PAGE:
Evidence that weight is a risk factor for Covid-19 has led campaign groups to push for a more ambitious anti-obesity drive. Will a looming recession scupper their proposals? Nick Hughes reports.
What a difference a year makes. Back in July 2019 BC (before Covid-19), when Boris Johnson was campaigning to be Conservative leader and de facto prime minister, he made headlines with a promise to review so-called “sin taxes”, including the Soft Drinks Industry Levy (SDIL).
Ever the political weathercock, Johnson had no doubt calculated the pledge would help curry favour with the many free marketeers within his party whose support would be key in smoothing his path to Downing Street.
Now, following a brush with death from Covid-19, the PM has reportedly changed his mind and is supportive of a renewed drive to tackle obesity.
Johnson is said to believe his own weight contributed to his hospitalisation with the deadly virus. The early evidence suggests he is right, with data showing that 78% of those infected and 62% of hospital deaths caused by Covid-19 are in overweight or obese individuals.
Last month, the government announced a review into how different factors – including obesity – can impact health outcomes for people with Covid-19. Assuming the results back up the initial studies, the review is likely to provide further impetus behind a policy rethink.
Johnson’s U-turn is significant as it comes at a time when the UK’s public health resources are being diverted to tackle the virus to the detriment of existing work on non-communicable diseases. Last month, Footprint revealed that Public Health England has paused work on its underperforming sugar-reduction programme and its already delayed calorie and salt programmes until normal business is resumed.
With a host of other policy commitments yet to be delivered campaigners have seized on the link between Covid-19 and obesity to push for a new approach.
So what are they asking for and how likely are they to get what they want?
Action on Sugar and Action on Salt have led the charge with a 10-point plan to treat and prevent obesity, which affects almost one in three British adults. Students of previous obesity plans will be familiar with the themes, with junk food advertising, calorie labelling, and public sector food provision all in the line of fire.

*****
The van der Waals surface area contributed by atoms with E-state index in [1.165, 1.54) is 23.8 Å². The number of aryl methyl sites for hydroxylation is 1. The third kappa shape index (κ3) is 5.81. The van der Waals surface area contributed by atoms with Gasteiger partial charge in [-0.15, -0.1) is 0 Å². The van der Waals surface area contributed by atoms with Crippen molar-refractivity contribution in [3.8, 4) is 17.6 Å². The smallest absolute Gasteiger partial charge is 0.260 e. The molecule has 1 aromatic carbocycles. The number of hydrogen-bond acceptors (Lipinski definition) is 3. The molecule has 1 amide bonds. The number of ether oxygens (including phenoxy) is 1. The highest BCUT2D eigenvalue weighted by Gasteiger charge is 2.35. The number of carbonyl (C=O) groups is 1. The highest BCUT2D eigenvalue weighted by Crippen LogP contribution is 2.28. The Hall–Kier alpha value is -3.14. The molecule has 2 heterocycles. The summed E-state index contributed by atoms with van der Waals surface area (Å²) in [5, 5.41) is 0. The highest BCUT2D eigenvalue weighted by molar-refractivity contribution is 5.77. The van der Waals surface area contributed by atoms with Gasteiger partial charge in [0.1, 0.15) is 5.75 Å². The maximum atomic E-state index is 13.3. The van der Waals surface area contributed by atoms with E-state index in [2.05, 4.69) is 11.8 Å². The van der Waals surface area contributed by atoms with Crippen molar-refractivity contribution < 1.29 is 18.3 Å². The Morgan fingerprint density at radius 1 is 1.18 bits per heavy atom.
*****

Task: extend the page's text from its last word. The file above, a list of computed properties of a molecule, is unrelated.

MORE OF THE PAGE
Where the campaign groups have been particularly clever is in aligning their asks with existing commitments set out in the government’s own childhood obesity plan (chapter two) and Advancing our Health green paper (which served a dual purpose as chapter three of the plan), many of which have yet to be delivered.
Four of the recommendations focus on the treatment of obesity, but it is the six that concern prevention that merits the close attention of food businesses. The first calls for a ban on advertising any food high in fat, salt or sugar (HFSS) alongside restrictions on promotions on HFSS foods. Both measures were set out in the childhood obesity plan and both were consulted on over a year ago, but in both cases the government response has yet to be published.
Another recommendation is for the government to adopt fiscal measures to promote healthy food. This includes the extension of the SDIL to include sugar-sweetened milk and milk-alternative drinks, an exemption HM Treasury has previously promised to keep under review, as well as financial penalties for failing to meet mandatory (not voluntary) reformulation targets.
Campaigners also want calorie labelling to be made mandatory for the out-of-home sector, legislation that was promised in the childhood obesity plan and subsequently consulted on, yet remains on ice.